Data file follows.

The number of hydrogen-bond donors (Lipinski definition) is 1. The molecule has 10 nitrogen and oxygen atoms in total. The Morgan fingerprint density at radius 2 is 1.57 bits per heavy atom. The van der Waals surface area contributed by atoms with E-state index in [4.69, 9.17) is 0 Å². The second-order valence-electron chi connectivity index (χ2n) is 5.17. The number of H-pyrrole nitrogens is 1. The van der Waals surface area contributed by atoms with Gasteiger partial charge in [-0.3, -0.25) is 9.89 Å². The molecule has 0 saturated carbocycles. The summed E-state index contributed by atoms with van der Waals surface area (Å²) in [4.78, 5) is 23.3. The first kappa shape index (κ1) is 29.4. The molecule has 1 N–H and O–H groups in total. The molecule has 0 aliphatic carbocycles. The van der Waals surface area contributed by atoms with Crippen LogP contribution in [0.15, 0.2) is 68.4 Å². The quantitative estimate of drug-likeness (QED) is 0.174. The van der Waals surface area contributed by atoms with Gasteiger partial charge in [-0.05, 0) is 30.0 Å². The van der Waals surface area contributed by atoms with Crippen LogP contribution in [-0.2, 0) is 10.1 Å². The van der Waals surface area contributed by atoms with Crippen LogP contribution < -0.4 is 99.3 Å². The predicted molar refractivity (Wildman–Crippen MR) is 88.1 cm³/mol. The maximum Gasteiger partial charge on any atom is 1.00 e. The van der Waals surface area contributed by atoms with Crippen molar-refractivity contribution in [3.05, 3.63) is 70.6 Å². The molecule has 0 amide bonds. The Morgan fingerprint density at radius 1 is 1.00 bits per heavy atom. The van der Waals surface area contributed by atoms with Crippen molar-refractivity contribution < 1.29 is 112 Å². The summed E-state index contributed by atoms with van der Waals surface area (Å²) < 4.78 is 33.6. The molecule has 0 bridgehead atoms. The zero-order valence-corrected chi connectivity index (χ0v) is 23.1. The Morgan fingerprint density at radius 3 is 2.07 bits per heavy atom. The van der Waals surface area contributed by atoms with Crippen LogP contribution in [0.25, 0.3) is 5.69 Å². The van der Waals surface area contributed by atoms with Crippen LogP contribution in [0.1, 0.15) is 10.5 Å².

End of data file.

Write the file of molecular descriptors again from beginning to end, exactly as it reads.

The number of hydrogen-bond donors (Lipinski definition) is 1. The molecule has 10 nitrogen and oxygen atoms in total. The Morgan fingerprint density at radius 2 is 1.57 bits per heavy atom. The van der Waals surface area contributed by atoms with E-state index in [4.69, 9.17) is 0 Å². The second-order valence-electron chi connectivity index (χ2n) is 5.17. The number of H-pyrrole nitrogens is 1. The van der Waals surface area contributed by atoms with Gasteiger partial charge in [-0.3, -0.25) is 9.89 Å². The molecule has 0 saturated carbocycles. The summed E-state index contributed by atoms with van der Waals surface area (Å²) in [4.78, 5) is 23.3. The first kappa shape index (κ1) is 29.4. The molecule has 1 N–H and O–H groups in total. The molecule has 0 aliphatic carbocycles. The van der Waals surface area contributed by atoms with Crippen LogP contribution in [0.15, 0.2) is 68.4 Å². The quantitative estimate of drug-likeness (QED) is 0.174. The van der Waals surface area contributed by atoms with Gasteiger partial charge in [-0.05, 0) is 30.0 Å². The van der Waals surface area contributed by atoms with Crippen LogP contribution in [-0.2, 0) is 10.1 Å². The van der Waals surface area contributed by atoms with Crippen LogP contribution < -0.4 is 99.3 Å². The predicted molar refractivity (Wildman–Crippen MR) is 88.1 cm³/mol. The maximum Gasteiger partial charge on any atom is 1.00 e. The van der Waals surface area contributed by atoms with Crippen molar-refractivity contribution in [3.05, 3.63) is 70.6 Å². The molecule has 0 amide bonds. The Morgan fingerprint density at radius 1 is 1.00 bits per heavy atom. The van der Waals surface area contributed by atoms with Crippen molar-refractivity contribution < 1.29 is 112 Å². The summed E-state index contributed by atoms with van der Waals surface area (Å²) < 4.78 is 33.6. The molecule has 0 bridgehead atoms. The zero-order valence-corrected chi connectivity index (χ0v) is 23.1. The Morgan fingerprint density at radius 3 is 2.07 bits per heavy atom. The van der Waals surface area contributed by atoms with Crippen LogP contribution in [0.25, 0.3) is 5.69 Å². The van der Waals surface area contributed by atoms with Crippen LogP contribution in [0.1, 0.15) is 10.5 Å².